A couple of years ago I moved to a new office at the college where I teach, and I gave away several boxes of books. My rule was that if I hadn’t used a book in 10 years, I probably didn’t need it. I didn’t apply this rule consistently because I have a lot of reference books I didn’t want to get rid of, but I did get rid of lots of books.
I also tend to keep old magazines. Every time I see a magazine in my office of house that I haven’t read, but that I paid for, I feel a tremendous sense of guilt. But the truth is that if you haven’t read it soon after you got it, you’ll never read it. So just throw it away or cancel the subscription if you don’t read it.
3. Free up the real estate on your desk.
Your desk becomes a catch-all for all kinds of things like mail, to-do lists, trinkets, pens, and other things. It’s importance to try and move everything off your desk except for the items you actually need. A messy desk doesn’t mean you’re busy or important. It just means you’re messy. And it’s amazing how much it reduces your stress when you have a clean desk.
A while back I was visiting a friend and saw his office. I couldn’t believe it—there were books piled all over the floor, and his desk looked like someone had literally taken a box of papers and dumped them all over the place. I felt incredibly stressed just being in that environment, and I have no idea how he concentrates or gets any work done.
I use a laptop and connect it to a second larger monitor on my desk. I have this setup both at work and at home. I have found that if you elevate the laptop to be at the same level as the bigger monitor, it creates a nice big viewing area. I use an mStand laptop stand, and it’s just one piece that has room underneath it. You can keep things tucked away, like a keyboard or a small scanner. It creates a little more room on your desk.
4. Get rid of as much paper as possible and “go digital.”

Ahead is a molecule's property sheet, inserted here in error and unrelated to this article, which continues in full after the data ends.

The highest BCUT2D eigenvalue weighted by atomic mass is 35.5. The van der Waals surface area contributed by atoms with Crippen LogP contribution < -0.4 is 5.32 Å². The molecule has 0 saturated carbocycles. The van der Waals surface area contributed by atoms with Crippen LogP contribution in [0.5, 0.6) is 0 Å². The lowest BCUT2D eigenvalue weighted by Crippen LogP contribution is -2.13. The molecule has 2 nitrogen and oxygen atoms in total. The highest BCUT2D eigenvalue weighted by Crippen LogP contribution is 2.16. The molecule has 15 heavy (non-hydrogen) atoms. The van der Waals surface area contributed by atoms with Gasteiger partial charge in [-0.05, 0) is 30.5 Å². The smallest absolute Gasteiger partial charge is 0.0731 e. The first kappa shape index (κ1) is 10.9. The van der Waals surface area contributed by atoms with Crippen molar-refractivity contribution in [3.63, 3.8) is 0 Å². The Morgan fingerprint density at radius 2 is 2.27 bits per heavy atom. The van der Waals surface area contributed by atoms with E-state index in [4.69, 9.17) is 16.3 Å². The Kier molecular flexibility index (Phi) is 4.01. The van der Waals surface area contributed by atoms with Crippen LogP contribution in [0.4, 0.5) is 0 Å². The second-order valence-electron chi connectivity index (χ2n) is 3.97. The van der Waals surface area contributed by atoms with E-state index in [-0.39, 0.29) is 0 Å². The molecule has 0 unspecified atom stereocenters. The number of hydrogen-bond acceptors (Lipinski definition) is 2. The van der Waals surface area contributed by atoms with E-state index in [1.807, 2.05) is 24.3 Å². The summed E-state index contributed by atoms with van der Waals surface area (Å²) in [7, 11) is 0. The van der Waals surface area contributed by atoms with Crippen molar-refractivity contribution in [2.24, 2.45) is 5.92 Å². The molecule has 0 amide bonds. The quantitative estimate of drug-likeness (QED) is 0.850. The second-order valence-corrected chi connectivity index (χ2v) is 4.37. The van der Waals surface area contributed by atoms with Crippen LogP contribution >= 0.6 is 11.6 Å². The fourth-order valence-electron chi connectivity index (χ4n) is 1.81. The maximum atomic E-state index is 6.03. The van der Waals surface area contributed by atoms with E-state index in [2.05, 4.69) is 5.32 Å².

Over the past couple of years, I’ve been going through as many paper files as possible and scanning what I need to keep. This includes receipts, tax information, notes from college and grad school, appliance manuals, and many other items. This frees up space both in your filing cabinets, and your mind.
There are really only three things you should do with paper items:
- File it physically (in a file cabinet or drawer, or box)
- File it digitally (I’ll talk about this in a moment)
- Discard it
Whenever you handle paper, make a decision about it as soon as possible, then take action on it. When we put off taking action on paper items, we end up with piles of paper and it causes us stress. And when we feel stressed and overwhelmed, we can’t do our best creative work.
I personally use a Fujitsu ScanSnap 1300 scanner. It’s fast and effective, and you can set it up to scan directly into Evernote. I can’t recommend it highly enough. This is the exact setup I use in my home and work offices. I also have a shredder by my desk when I need to discard anything with personal information on it.
5. Don’t confuse “clean” with “perfect.”
I say this because if you’re like me (which is, a perfectionist) sometimes you put off doing work until everything is perfect and tidy. But if you’re not careful, you can easily procrastinate on getting work done. Things are rarely perfect, and when they are, it doesn’t last long. Don’t let your desire for a perfectly clean environment be an excuse for putting off work.
Those are 5 suggestions for clearing the clutter from your environment. What are the results? Here are 3 benefits of keeping a neat workspace:
1. More peace. You are dealing with less physical “stuff” that is cluttering your life. This has a positive effect on your mind, emotions and spirit. It simply makes life more enjoyable.
2. More focus. You have fewer distractions in your environment and can focus on the people and the work that matters most to you.
3. More momentum. Success breeds more success. If you are overwhelmed at the clutter in your life, just start in one area. Once you have it cleaned, you will feel a sense of momentum that will lead to more success. Dave Ramsey refers to his “debt snowball”; you might call this a “clutter snowball.”
Make your workspace a place that brings peace and harmony instead of stress and anxiety. This will have a great impact on your mind and fitness.
What can you do today to create a neater workspace? Maybe it’s a pile of paper you need to deal with. Maybe it’s some boxes you need to sort through, or some things you need to discard. Take a few minutes today and invest time in creating a better place to do your work.